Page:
03 April 2009
Strategy, technical and designer walkthrough of Pepsi Max: Max It ARCADE 2009
6 real claw machines can be controlled and played on from your browser. Pepsi Max combines bytes and atoms. If you're passionate about something, max it. That is what Pepsi Max is all about. That and gaming of course. And how do you go about maxing a game that everyone is passionate about? You think bytes (as in 'internet'). You think atoms (as in 'real world'). You grab a soldering iron and connect both.
MAX YOUR THOUGHTS
Take 6 real claw machines, hook 'm up to the internet and start playing. Unique codes can be stripped from the Pepsi Max bottles and used to add up for extra gaming credits. The lucky ones can win some cool prizes or grab a ticket for the final during which one plays with an 8 meter tall claw machine containing really huge prizes! Each finalist will be able to grab a huge bear and possibly win sunjets.be trips to Malta or Tenerife, or take home 50" plasma's and other cool Panasonic stuff.
The campaign is kick-starts with traditional online media. Bannering and an enticing e-mail to a database of Pepsi Max aficionados
SOCIAL MEDIA CUM
Today, more than 2.1 million belgian citizens are an active member of Facebook. So we integrated the power of Facebook Connect to make the game easily portable over the users contact network. Everyone registering with Facebook credentials, receives give-away codes for friends. Everytime anyone plays or wins it shows up in their friends newsfeed. How's that for viral?
Frankly, a huge amount of users can freely access the website but only 6 can play simultaneously. Of course these users don't want to be sitting ducks while waiting for a claw machines to become available. Statistics are put up to check when the site is very busy, a concept we introduced with, and was essential to, the Internet Is Mine case. Also, the claw machines Twitter when one of the slots is available.
Phase 1: First wireframes were made in Powerpoint. They served as a basic feature-spec for the full website.
Phase 2: After being loosely briefed on the campaign’s concept and features, several paper sketches were made to serve as a rough guide. The concept at this stage was “a carnival or arcade, but maxed out!”.
Phase 3: Taking the best sketches into Photoshop, we created a digital painting that would serve as a moodboard and colour guide. This piece was also shown to the client in order to get the go-ahead for the look-and-feel for the rest of the website. You’ll also notice the (not-so) subtle use of Pepsi’s 3 main colours, creating a symbolic link between the logo and the site.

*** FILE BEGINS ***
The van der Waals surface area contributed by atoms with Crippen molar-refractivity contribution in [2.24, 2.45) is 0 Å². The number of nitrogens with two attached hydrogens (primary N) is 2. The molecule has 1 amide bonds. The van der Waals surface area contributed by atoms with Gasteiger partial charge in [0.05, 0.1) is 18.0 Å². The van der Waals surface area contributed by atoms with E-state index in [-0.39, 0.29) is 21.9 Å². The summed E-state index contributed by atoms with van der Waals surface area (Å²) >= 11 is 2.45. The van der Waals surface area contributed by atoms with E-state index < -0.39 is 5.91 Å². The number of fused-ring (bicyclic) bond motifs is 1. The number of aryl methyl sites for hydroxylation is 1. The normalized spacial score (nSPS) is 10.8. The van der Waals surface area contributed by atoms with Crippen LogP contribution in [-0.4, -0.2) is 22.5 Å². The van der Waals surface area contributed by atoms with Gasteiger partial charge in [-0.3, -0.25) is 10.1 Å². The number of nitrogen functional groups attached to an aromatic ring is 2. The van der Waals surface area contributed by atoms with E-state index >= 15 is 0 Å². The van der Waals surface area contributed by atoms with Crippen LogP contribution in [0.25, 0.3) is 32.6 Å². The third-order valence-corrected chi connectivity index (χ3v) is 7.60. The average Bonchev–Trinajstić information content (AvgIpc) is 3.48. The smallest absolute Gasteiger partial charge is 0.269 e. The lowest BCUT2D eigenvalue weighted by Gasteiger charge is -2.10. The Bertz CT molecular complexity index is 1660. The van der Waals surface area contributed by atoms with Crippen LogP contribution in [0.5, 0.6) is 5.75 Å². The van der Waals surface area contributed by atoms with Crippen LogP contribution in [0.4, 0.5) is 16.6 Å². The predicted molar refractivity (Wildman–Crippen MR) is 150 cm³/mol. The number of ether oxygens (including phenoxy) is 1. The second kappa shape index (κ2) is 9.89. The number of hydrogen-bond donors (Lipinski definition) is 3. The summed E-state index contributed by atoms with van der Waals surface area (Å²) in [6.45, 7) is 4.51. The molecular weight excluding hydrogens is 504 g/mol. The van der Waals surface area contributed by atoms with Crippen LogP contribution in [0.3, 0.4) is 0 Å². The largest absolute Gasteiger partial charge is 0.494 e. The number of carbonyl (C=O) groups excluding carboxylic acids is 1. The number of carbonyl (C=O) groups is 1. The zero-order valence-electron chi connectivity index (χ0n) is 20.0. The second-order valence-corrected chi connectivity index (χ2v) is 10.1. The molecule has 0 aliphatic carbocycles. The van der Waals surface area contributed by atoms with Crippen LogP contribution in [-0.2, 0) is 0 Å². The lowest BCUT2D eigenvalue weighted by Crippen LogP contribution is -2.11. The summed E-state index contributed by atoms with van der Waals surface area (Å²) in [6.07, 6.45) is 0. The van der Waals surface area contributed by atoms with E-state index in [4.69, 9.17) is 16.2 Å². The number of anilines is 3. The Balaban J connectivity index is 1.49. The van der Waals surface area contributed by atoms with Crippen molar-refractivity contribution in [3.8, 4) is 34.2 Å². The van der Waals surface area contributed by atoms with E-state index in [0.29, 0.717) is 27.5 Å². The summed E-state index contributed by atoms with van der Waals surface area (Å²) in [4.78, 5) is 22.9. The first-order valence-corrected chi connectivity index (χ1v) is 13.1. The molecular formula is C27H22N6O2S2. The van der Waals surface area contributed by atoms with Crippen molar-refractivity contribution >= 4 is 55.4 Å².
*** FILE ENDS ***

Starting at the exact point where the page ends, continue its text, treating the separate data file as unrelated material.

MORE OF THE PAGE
Phase 4: Using photos of the real grabber machines as reference, 3d models of the six cabinets, as well as a large “hero”-crane - a reference to the real-life final phase of the competition. The models were created and rendered in 3ds max 2008.
Phase 5: After all 3d models were animated and rendered, all assets were composited in Adobe After Effects and Photoshop. The mist was painted by hand.
Phase 6: After the final compositing of the scene, everything was then taken into Adobe Flash, where it was animated and integrated with the rest of the UI, which was also designed in Photoshop.
SOME HARDCORE GEEKNESS
Basically the client, your pc at home, simply browses to the webpage loading the Flash application. Through the Flash application the Socket Server receives the data of the logged in user and pushes that info to an Application Server on the same layer. The Application Server is there just to check the user data. N00bs would refer to this step as "checking with the database". Furthermore the Socket Server just relays feedback between the claw machine and the UI. To put it straight, the Socket Server is the connection between the client and the claw machines at our offices. If a connection is established then that triggers the Socket Server and extracts one credit. Whenever a client is logged and ready to play, the Socket Server checks whether the user still has available credits to play the game. Credits can be added by entering game-codes found on Pepsi Max bottles and cans.
So, the Application Server feedbacks on the user-request and talks back to the Socket Server. Finishing this simple cycle the Socket Server pings to one of the 6 computers hooked to a claw machine. Each one of these computers is linked to a claw machine through 6, USB interface, micro-controllers talking to one of 6, physical, claw machines.
The micro-controllers allow users to address the physical controls of the claw machines. The connection between the two buttons to navigate and the coin collector are intercepted and thus hijacked by the USB interface of the micro-controllers. The micro-controllers send the claw machines the same electrical signals normally send by the original connections of the physical buttons.
The bears in the claw machines are stuffed with an RFID-tag. If a user manages to catch and lift a bear, the bear is dropped into a slide passing an RFID-chip reader. Once the reader is triggered a signal is passed on back to the Socket Server. The Socket Server then checks that tag with the linked prize in the DB inside the Application Server. When the match is made the UI displays to the user what prize he, or she, has won.
By the way, Proximity BBDO is looking for more ambitious developers willing to enforce our team and start create more of these wicked web-apps and games. Anyone with an interest can apply here.
Check out more of our geekness at Adnerds.be and check the conversation at #pepsimax, #twapero and #proximitybbdo